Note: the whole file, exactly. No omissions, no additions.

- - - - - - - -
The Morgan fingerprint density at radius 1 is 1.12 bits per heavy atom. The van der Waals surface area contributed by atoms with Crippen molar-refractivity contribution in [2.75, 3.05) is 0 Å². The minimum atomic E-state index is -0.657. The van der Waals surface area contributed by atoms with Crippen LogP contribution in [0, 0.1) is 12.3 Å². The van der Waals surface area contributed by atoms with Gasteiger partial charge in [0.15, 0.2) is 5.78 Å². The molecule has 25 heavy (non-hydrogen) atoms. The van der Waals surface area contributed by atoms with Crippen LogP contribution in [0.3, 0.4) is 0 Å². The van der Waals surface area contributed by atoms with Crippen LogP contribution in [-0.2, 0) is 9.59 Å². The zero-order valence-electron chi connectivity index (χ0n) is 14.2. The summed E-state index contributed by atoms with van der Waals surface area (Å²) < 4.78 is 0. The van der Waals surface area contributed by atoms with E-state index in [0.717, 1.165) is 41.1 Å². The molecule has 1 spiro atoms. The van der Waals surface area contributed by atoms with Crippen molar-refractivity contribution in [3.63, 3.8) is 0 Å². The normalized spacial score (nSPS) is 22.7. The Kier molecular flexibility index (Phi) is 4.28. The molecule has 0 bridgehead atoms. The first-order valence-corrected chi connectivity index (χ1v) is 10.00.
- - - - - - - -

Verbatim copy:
The Morgan fingerprint density at radius 1 is 1.12 bits per heavy atom. The van der Waals surface area contributed by atoms with Crippen molar-refractivity contribution in [2.75, 3.05) is 0 Å². The minimum atomic E-state index is -0.657. The van der Waals surface area contributed by atoms with Crippen LogP contribution in [0, 0.1) is 12.3 Å². The van der Waals surface area contributed by atoms with Gasteiger partial charge in [0.15, 0.2) is 5.78 Å². The molecule has 25 heavy (non-hydrogen) atoms. The van der Waals surface area contributed by atoms with Crippen LogP contribution in [0.3, 0.4) is 0 Å². The van der Waals surface area contributed by atoms with Crippen LogP contribution in [-0.2, 0) is 9.59 Å². The zero-order valence-electron chi connectivity index (χ0n) is 14.2. The summed E-state index contributed by atoms with van der Waals surface area (Å²) < 4.78 is 0. The van der Waals surface area contributed by atoms with E-state index in [0.717, 1.165) is 41.1 Å². The molecule has 1 spiro atoms. The van der Waals surface area contributed by atoms with Crippen molar-refractivity contribution in [3.63, 3.8) is 0 Å². The normalized spacial score (nSPS) is 22.7. The Kier molecular flexibility index (Phi) is 4.28. The molecule has 0 bridgehead atoms. The first-order valence-corrected chi connectivity index (χ1v) is 10.00.